Professional and amateur enthusiasts alike are creating the finest of hybrids Some of my favorites: ‘Lone Star Hot Lips,’ ‘Primal Scream,’ ‘Kiss My Buds’ and ‘Bloom With a View.’ Professional and backyard enthusiasts have apparently found hybridizing these popular perennials as easy as breeding rabbits. Native to eastern Asia, daylilies were introduced to this country in the 19th century, where they’ve proved their resilience flowering as “ditch lilies” along country roads and at abandoned homesteads. Some cultivars have an eye, a darker-colored zone on the petals and sepals of the bloom just above the throat, or a watermark, an area above the flower’s throat that is lighter in color than the petal color. The blooms may be shaped like trumpets or spiders; be flat, round, ruffled or triangular; or be single or double. Most modern daylilies also are repeat bloomers, says Paula Payne, who with her husband, Leon Payne, will host an open garden May 18 at their Paynes in the Grass Daylily Farm in Pearland. (Too much nitrogen encourages lush foliage instead of flowers.) Add alfalfa pellets for a boost. Daylily cultivars vary in susceptibility to rust; look for those less prone to this fungal disease that affects the leaves.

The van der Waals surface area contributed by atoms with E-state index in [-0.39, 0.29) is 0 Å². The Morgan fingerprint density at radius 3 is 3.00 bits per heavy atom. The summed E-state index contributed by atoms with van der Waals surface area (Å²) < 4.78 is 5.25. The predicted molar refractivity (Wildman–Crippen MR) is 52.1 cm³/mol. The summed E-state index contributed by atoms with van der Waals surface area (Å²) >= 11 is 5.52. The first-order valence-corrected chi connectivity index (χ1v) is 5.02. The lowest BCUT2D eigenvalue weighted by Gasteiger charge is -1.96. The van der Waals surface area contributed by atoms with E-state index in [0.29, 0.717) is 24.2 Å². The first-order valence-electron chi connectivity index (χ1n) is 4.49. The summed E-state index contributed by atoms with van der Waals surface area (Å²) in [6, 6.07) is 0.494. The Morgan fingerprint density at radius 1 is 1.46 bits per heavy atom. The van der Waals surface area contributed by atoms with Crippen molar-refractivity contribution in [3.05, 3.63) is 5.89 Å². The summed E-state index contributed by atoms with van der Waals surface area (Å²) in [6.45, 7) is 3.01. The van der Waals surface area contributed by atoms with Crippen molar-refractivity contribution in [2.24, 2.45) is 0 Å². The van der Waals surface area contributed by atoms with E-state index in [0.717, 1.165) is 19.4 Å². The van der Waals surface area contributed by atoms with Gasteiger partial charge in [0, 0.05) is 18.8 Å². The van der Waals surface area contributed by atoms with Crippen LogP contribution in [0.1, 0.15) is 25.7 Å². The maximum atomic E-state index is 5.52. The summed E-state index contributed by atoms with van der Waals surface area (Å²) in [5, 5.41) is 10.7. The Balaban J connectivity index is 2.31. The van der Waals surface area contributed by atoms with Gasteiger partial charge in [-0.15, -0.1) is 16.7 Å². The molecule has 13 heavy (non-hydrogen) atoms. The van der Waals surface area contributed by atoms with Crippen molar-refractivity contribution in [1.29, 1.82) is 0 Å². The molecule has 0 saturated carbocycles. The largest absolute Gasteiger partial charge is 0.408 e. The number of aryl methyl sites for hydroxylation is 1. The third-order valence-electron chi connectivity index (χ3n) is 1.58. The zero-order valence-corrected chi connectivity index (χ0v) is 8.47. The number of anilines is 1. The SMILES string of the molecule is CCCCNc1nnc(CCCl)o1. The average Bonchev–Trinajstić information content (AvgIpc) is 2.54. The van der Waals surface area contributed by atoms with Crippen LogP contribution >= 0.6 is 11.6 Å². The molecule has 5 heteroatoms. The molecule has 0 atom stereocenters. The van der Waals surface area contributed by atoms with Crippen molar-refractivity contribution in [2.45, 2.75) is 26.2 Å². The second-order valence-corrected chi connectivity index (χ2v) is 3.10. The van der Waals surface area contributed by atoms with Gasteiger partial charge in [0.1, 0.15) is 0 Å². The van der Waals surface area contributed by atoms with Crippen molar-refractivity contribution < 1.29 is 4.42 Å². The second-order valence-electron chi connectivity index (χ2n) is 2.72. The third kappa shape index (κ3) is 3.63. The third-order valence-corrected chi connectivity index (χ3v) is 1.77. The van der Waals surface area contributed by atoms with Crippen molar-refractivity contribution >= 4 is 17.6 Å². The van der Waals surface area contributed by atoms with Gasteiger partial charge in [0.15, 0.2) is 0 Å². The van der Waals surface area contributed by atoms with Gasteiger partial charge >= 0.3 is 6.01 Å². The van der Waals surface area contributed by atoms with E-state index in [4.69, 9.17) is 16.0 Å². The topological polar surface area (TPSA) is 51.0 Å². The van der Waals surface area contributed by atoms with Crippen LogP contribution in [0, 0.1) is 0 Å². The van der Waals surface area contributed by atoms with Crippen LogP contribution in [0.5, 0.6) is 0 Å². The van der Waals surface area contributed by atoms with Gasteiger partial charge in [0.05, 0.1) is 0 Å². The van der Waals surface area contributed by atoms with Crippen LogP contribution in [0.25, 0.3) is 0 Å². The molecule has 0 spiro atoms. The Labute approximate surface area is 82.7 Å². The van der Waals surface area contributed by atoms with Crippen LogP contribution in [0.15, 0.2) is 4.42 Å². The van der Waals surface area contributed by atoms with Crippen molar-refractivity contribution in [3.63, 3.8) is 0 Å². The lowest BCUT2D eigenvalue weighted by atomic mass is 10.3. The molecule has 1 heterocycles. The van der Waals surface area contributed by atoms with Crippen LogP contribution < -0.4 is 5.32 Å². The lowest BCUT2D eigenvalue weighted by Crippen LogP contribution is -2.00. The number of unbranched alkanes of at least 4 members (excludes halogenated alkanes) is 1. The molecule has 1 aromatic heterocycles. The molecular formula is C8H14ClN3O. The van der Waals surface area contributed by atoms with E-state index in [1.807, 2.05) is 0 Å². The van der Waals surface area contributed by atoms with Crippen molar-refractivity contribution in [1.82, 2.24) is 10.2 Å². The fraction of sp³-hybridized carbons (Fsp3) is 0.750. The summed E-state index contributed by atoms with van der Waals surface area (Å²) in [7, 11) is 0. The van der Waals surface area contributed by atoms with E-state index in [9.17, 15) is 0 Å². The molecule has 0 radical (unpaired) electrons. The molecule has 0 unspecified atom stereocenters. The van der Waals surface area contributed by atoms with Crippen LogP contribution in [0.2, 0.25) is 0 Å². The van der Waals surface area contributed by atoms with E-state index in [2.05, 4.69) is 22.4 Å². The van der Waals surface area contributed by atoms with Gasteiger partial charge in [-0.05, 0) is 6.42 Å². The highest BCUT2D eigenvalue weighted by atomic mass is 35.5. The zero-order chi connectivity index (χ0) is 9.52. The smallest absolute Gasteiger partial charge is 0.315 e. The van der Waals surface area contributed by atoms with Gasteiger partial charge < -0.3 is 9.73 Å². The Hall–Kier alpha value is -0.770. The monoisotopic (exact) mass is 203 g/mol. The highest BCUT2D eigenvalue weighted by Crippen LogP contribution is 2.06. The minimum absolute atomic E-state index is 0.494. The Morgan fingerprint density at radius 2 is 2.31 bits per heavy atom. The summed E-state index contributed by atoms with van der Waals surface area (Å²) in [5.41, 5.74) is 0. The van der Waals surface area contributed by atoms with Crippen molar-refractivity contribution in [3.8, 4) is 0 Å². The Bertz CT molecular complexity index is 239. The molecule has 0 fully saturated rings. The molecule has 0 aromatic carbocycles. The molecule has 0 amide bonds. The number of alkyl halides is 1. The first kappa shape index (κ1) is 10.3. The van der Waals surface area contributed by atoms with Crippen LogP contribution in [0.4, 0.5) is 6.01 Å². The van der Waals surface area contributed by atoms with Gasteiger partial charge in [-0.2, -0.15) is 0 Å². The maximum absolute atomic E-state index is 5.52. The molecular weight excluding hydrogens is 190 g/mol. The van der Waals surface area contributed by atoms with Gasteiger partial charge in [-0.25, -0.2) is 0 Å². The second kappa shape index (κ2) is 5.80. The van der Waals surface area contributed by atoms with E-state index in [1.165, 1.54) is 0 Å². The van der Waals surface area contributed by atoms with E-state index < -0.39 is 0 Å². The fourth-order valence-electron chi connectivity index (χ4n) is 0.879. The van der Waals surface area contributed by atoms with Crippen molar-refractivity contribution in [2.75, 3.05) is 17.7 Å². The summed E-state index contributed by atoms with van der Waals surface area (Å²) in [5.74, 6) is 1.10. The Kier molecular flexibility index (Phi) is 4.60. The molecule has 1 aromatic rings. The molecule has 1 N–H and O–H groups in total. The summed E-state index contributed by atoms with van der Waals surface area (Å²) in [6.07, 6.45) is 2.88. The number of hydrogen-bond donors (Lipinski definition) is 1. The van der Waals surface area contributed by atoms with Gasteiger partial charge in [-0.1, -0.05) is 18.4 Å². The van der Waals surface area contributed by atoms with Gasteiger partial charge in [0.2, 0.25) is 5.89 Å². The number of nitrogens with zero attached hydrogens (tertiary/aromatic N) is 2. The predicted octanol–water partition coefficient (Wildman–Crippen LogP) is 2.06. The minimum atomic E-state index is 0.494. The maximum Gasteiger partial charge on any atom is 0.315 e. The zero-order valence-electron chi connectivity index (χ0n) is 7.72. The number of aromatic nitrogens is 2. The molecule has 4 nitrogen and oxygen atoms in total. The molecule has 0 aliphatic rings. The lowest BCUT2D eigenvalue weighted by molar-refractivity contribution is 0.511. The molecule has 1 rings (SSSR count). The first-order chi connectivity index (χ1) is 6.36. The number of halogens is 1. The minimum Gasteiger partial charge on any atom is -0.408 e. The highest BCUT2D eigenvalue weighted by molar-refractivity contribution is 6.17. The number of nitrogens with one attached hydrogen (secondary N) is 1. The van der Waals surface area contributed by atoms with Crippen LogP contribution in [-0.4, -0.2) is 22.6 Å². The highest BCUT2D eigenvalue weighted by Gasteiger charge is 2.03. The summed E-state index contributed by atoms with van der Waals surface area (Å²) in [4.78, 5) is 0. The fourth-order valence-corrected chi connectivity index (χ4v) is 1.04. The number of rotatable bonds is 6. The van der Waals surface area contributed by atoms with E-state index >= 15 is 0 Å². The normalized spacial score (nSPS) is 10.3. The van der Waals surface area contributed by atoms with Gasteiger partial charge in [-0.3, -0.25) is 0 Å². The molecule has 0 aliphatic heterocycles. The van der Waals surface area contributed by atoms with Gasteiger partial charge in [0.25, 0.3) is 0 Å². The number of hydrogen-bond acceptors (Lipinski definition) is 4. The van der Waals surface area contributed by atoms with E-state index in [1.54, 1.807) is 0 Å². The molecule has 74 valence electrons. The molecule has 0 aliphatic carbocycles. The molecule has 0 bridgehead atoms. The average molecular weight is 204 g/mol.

Via: Home and Gardening